"This is kind of a weird request, my name is Jason Pinter and my first novel THE MARK came out this summer and I'd be happy to sign whatever stock you have." For whatever reason, I always begin these things by saying this is a weird request, as though I'm the first author ever to do a drop-in signing.

Anyway, he said that'd be great and he'd check the stock levels. He clicked his mouse a few times, then looked at me with a slightly apologetic smile and said, "I'm sorry, we don't have any copies left in stock."

My heart sunk a little, but I said, "Oh, ok, are you planning to reorder by any chance?"

He did a few more clicks and said, "I don't see any reorders scheduled. The book actually did pretty well here, we sold out of two good-sized shipments."

I said, "If you sold out of two orders, maybe you'd want to reorder, keep a few copies on the shelves?"

"You know," he said, "that's not a bad idea." He clicked a few more times. "I just ordered ten more copies. They should arrive in two to three days, and it'd be great it you could stop by and sign them."

Sure thing. No problem. Sigh.

Tuesday, November 13, 2007

Book Marks

I'm happy to say that THE MARK will be the January selection in Lance Storm's terrific Book Marks book club. I think it's safe to say that Lance is the only professional wrestler with a book club, and though he's technically retired from the ring his club tackles some of the best crime authors in the world. Past Book Marks selections have included Lee Child, Lisa Scottoline, T. Jefferson Parker, and Lance was actually featured as a character in one of Janet Evanovich's novels.

I met Lance a few years ago after I got wind of his club, sending him a few books I thought might make nice selections. He's a massive mystery and thriller fan, and if he gave his blessing to THE MARK I knew that'd be a huge honor.

THE MARK will be the Book Marks selection for his January-March club, so definitely stop by Lance's site to share your thoughts, and check out the rest of his picks. Lance will post reader thoughts on the book, and I'll have a chance to share mine as well. I'm really thrilled about this, as Lance is one of the nicest guys in the world (despite the fact that he could squash my head like a grapefruit while doing a triple axle somersault and reading a Robert Crais novel at the same time).

So check out Book Marks, and I'll see you in January!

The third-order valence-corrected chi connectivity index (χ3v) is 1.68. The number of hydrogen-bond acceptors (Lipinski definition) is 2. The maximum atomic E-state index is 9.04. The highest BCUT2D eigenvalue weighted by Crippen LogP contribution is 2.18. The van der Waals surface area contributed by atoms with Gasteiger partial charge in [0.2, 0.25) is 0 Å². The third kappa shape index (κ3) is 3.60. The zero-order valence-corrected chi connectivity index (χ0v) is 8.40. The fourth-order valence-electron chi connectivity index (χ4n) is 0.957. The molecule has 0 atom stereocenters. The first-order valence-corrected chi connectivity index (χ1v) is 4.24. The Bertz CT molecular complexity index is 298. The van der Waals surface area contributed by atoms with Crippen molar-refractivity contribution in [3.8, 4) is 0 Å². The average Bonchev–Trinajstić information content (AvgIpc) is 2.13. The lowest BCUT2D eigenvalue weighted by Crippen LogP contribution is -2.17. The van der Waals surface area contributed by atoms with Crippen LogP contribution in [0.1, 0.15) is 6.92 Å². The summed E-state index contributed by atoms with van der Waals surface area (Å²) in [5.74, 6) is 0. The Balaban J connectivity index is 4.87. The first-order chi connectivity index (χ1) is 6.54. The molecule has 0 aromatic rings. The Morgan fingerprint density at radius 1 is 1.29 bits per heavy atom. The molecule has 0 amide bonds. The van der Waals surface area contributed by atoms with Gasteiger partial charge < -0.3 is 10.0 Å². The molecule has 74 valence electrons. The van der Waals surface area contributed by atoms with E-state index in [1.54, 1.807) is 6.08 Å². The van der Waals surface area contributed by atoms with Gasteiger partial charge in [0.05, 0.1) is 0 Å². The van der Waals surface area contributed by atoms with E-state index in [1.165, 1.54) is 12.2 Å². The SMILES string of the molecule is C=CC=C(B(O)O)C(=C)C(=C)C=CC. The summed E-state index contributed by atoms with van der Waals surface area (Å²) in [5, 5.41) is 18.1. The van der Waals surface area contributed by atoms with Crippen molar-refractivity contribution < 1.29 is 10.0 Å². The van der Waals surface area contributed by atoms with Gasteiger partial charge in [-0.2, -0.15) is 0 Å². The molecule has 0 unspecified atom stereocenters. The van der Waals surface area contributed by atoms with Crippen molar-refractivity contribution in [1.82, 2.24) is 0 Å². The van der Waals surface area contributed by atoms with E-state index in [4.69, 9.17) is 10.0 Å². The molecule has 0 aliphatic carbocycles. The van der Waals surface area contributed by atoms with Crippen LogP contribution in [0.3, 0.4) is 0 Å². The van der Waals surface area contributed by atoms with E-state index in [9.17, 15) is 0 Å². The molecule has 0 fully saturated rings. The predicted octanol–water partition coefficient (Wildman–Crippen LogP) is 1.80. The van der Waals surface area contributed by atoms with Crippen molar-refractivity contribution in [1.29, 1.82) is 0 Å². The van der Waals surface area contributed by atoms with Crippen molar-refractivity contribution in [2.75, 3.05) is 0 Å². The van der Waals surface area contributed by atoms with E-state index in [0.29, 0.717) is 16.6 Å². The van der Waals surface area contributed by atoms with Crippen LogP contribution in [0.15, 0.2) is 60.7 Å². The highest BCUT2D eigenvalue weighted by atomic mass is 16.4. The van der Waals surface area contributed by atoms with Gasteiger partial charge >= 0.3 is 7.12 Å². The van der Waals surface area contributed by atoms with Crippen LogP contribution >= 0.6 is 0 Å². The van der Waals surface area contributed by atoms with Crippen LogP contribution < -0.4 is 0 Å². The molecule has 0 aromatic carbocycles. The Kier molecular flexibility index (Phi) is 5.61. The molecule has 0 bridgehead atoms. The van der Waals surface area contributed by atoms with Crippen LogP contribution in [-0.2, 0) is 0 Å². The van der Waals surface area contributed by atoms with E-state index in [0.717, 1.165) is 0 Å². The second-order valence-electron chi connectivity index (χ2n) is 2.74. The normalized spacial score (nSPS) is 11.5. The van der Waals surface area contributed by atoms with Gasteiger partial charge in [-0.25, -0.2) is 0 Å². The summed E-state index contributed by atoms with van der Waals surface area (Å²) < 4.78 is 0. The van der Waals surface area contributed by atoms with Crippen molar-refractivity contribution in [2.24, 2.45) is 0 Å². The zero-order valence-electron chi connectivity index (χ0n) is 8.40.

Monday, November 12, 2007


New York City

Sunday, November 11, 2007

It's the Little Things

New Orleans Streetcars Roll Again

Saturday, November 10, 2007

Ok, this is kind of despicable

This week, CNN aired a documentary called "Death Grip: Inside Pro Wrestling" which dealt with the horrific Chris Benoit murder/suicide and the alarmingly high rate at which professional wrestlers have been dying prematurely. During the piece, they conducted an interview with WWE star John Cena, currently rehabbing a torn pectoral muscle. What the documentary aired and what Cena actually said are drastically different things. This is a pretty ugly example of selective reporting, misrepresenting someone's statements to fit an obvious agenda.

CNN version
Voiceover: "John Cena is a WWE superstar, now recovering from an injury in the ring. He doesn't like being asked if he has used steroids."
Cena: "This is a crazy question. It's something's tough to answer just because the way society is now, the way people conceive things because performance enhancing drugs have got the spotlight, and it's a hot thing to talk about. I can't tell you that I haven't but you'll never be able to prove that I have.

Wow, seems rather damning, right? Like one of those Mark McGwire "I'm not here to talk about the past" non-admission admissions. WWE smartly recorded the interview, obviously expecting shenanigans. And here's what Cena actually said.

Actual, Unedited Version
Interviewer: And it seems that WWE is under the microscope right now.
Cena: Of course. As is all of sport.
Interviewer: A lot of talk about steroid abuse, drug abuse. Have you ever used steroids?
Cena: Absolutely not. And this is a...
Interviewer: Even back in bodybuilding days? Football days?
Cena: This is a crazy question, and it's something that's tough to answer just because the way society is now, the way people conceive things because performance enhancing drugs have got the spotlight, and it's a hot thing to talk about. Any time you see any athlete, in any athletic venture, even the PGA tour, achieve physical greatness, something that is beyond the norm, even for a top-tier athlete. If top-tier athletes are rushing for a thousand yards, and then somebody comes out and starts running people over and rushing for two thousand, it's not athletic achievement any more, and that's something that really gets me. It's always, 'he or she is on performance enhancing drugs.' And it's only because certain athletes have gotten themselves in a certain situations where the finger is automatically pointed at somebody else and they go, 'oh, they're on performance enhancing drugs.' My answer to that question, have you ever used steroids, is the only thing I can say, I can't tell you that I haven't but you'll never be able to prove that I have. Because each one of you, each one of you out there, has an opinion on how I carry myself. And I can take a million tests, I've been tested for drugs since I was seventeen years old, I can take a million tests and pass every one of them. But as soon as I pass it there's another guy going, 'oh, there are masking agents, there's this, there's that.' I know the arguments because I've been in that situation. This is a subject that's very near and dear to me because since I was a very small child I've worked my ass off to get to where I'm at, and it sucks to be able to have to deal with people saying I rely on a crutch. You know I wake up every day and I work myself to the bone because I love what I do. I got the best gig in the world and I love it. And it kills me to have to sit here and do this with one arm. I want to be back out there. You hear stories about guys coming home from the war, and they're in the infirmary and all they want to do is get back out into the field. I want to get back in the field, you know, it's killing me. But to have to deal with the popularity of a substance that enhances performance, it's tough to take. I take great pride in the fact that I have a god-given gift of above average natural strength. And I show it off whenever I can because to me it's fun, it's entertaining, and it's what I love to do.